Another article of the special issue Good and Bad Governance in Russia: Actors and Institutions (2021, vol.73, N6), edited by Margarita Zavadskaya and Vladimir Gel’man, was published today. Zavadskaya and Gel’man wrote together an introduction “Exploring Varieties of Governance in Russia: In Search of Theoretical Frameworks” to the Europe-Asia Studies special issue.
It is a given that the quality of governance makes a difference. It determines the developmental trajectories of states and it influences the everyday lives of their citizens. Why are some countries governed worse than others? In particular, why is contemporary Russia governed so much worse than one would expect, judging by its degree of socio-economic development? In comparative perspective, Russia is an example of a high-capacity authoritarian state, which exhibits the major features of bad governance, such as lack and/or perversion of the rule of law, rent-seeking, corruption, poor quality of state regulation, widespread public funds abuse, and overall ineffectiveness of government (Gel’man 2017, p. 498). These features have been demonstrated in numerous recent assessments of Russia vis-à-vis other countries, conducted by various agencies. For example, Russia ranked as 137th out of 180 countries in the 2019 Corruption Perception Index.1 In 2020, the composite evaluation of the rule of law index by the World Justice Project ranked Russia as 94th out of 128 countries.2 In the period 1996–2015, the average indicator of corruption control in Russia, according to the World Bank, was −0.86 on a scale from −2.5 (lowest possible grade) tо +2.5 (highest possible grade).3 This is why the overall picture of patterns of governance in Russia remains rather gloomy even vis-à-vis some of its post-Soviet neighbours (Zaostrovtsev 2017) and the BRICS countries (Taylor 2018, pp. 159–60). However, one should go beyond these statistics and address two more basic questions: what are the sources and mechanisms of governance in Russia? Is bad governance doomed to persist endlessly, or can the quality of governance be improved over time by certain policies?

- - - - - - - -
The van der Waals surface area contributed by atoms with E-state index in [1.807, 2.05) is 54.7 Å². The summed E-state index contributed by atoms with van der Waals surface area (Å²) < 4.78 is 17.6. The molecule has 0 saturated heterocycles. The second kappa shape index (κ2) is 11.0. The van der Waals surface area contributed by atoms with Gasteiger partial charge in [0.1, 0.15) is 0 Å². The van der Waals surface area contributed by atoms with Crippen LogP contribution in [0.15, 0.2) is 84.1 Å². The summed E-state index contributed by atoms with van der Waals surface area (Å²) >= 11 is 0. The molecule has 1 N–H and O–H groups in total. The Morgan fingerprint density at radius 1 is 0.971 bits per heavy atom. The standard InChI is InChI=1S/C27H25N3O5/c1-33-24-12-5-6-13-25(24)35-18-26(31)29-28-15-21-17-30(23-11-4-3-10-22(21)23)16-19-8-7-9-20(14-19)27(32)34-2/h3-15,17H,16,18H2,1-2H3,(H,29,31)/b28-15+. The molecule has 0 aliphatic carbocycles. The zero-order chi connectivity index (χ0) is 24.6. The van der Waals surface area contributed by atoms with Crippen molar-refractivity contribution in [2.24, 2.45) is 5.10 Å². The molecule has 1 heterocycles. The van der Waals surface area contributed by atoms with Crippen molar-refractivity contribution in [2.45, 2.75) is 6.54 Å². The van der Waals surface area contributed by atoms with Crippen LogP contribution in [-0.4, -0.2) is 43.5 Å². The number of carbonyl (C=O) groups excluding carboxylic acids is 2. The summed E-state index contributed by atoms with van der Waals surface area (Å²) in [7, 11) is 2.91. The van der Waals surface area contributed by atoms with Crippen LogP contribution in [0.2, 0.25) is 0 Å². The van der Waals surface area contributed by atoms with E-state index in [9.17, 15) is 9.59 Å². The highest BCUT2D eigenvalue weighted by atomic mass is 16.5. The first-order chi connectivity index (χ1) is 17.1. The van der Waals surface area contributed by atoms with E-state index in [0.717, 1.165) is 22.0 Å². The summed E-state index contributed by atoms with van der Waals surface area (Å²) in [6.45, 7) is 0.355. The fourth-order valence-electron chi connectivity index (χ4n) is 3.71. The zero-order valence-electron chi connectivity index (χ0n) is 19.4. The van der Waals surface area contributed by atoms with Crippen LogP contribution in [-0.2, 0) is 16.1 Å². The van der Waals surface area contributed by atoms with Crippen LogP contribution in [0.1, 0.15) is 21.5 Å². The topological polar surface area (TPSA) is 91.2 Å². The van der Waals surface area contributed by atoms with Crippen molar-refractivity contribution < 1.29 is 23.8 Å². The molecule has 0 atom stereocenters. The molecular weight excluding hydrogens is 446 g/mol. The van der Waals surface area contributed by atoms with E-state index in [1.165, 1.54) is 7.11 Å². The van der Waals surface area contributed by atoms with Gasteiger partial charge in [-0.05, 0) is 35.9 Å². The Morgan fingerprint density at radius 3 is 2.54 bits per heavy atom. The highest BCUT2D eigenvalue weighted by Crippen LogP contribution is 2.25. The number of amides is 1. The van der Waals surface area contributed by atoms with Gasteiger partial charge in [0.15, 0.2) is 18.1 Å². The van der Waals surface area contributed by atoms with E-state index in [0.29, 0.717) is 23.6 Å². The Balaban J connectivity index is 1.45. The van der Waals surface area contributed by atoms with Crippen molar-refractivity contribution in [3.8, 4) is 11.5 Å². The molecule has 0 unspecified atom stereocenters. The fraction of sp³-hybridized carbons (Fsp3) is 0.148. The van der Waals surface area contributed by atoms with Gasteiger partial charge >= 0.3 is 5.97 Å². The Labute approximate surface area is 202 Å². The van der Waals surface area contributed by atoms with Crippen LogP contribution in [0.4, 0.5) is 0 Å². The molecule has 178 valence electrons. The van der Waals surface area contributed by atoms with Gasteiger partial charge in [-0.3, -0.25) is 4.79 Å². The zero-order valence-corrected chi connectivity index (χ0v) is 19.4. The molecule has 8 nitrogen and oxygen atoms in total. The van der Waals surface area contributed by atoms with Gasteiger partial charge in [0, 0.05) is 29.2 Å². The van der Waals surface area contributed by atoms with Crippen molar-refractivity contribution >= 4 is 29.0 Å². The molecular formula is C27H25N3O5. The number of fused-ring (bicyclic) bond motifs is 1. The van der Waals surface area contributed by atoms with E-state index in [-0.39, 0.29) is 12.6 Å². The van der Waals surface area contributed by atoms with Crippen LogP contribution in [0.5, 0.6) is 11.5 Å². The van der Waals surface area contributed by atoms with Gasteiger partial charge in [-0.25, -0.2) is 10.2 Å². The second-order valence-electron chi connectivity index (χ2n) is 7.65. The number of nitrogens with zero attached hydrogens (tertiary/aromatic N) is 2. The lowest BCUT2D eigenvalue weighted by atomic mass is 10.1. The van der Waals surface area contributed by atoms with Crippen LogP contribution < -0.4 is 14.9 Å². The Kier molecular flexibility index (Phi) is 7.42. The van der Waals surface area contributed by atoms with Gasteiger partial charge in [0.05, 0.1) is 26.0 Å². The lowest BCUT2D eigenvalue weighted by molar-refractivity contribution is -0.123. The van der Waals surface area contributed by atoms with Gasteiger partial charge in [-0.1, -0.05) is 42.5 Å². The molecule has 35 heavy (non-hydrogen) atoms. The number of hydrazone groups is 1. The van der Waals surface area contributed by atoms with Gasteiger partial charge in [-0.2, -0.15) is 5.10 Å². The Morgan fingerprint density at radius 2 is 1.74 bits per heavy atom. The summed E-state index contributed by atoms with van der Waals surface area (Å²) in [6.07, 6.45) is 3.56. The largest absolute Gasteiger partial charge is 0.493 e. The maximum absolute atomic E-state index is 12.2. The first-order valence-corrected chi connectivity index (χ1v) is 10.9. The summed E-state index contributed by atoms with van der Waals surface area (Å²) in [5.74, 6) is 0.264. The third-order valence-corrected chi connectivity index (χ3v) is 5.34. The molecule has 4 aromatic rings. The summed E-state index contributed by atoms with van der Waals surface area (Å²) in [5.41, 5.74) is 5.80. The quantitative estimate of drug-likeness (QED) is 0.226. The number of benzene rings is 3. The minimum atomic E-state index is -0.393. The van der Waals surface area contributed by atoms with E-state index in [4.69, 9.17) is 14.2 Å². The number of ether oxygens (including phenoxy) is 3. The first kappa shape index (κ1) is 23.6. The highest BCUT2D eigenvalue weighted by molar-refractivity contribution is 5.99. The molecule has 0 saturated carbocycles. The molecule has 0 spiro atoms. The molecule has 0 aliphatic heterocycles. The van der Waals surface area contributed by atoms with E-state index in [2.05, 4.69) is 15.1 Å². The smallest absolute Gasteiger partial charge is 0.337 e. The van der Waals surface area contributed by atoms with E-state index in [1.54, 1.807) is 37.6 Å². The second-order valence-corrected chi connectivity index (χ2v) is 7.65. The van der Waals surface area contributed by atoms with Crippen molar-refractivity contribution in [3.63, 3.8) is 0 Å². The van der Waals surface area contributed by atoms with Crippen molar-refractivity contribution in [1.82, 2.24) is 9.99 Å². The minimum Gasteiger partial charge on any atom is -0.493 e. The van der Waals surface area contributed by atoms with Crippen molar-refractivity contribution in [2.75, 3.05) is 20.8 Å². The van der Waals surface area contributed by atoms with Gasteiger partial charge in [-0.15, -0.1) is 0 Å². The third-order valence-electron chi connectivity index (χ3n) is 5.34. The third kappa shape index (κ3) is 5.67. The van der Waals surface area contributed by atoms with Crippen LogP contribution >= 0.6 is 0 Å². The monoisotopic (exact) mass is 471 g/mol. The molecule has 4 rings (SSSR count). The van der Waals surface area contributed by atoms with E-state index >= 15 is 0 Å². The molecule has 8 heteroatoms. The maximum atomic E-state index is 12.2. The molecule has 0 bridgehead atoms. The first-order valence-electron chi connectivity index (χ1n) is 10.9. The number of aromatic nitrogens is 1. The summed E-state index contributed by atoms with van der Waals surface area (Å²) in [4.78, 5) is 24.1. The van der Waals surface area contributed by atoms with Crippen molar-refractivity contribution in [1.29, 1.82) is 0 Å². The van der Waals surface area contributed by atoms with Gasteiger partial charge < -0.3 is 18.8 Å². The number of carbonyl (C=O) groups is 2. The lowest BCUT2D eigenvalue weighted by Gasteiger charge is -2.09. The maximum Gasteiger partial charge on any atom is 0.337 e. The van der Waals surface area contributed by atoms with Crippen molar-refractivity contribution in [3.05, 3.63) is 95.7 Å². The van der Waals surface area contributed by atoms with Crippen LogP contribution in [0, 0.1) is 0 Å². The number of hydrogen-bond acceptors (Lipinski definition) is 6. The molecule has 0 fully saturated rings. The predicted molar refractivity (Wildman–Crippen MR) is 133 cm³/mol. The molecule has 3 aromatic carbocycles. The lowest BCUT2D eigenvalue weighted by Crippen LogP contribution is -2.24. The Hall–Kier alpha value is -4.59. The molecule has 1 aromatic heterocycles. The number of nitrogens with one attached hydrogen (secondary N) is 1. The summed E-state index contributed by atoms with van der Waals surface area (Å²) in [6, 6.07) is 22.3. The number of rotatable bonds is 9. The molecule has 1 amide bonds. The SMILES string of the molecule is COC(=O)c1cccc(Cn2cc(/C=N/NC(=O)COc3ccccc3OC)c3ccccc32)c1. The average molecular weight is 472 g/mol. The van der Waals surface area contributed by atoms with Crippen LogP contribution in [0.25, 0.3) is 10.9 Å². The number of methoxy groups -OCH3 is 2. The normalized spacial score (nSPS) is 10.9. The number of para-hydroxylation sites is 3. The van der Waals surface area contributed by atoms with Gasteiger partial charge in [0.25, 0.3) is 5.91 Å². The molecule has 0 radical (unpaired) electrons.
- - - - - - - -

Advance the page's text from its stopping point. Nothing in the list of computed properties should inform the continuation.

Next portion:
To find answers to these questions, read the full article online.
Europe-Asia Studies published a new article of the upcoming special issue Good and Bad Governance in Russia: Actors and Institutions (2021, vol.73, N6), edited by Margarita Zavadskaya and Vladimir Gel’man. The article published on the 21st of June is titled “Providing Goods and Votes? Federal Elections and the Quality of Local Governance in Russia” and is written by Margarita Zavadskaya and Lev Shilov (Director, Urbanism & Participation Research Centre, European University at St Petersburg).
Does electoral support affect the quality of public goods provision? In this study, we explore the variety of governance patterns on the level of Russian municipalities from 2012 to 2018. We estimate the effects of budget autonomy and electoral loyalty during federal elections on public goods provision and explore whether elected heads provide better services. Our findings suggest that since elected heads have limited capacity to provide better services, electoral loyalty does not uniformly result in improved public goods provision in municipalities.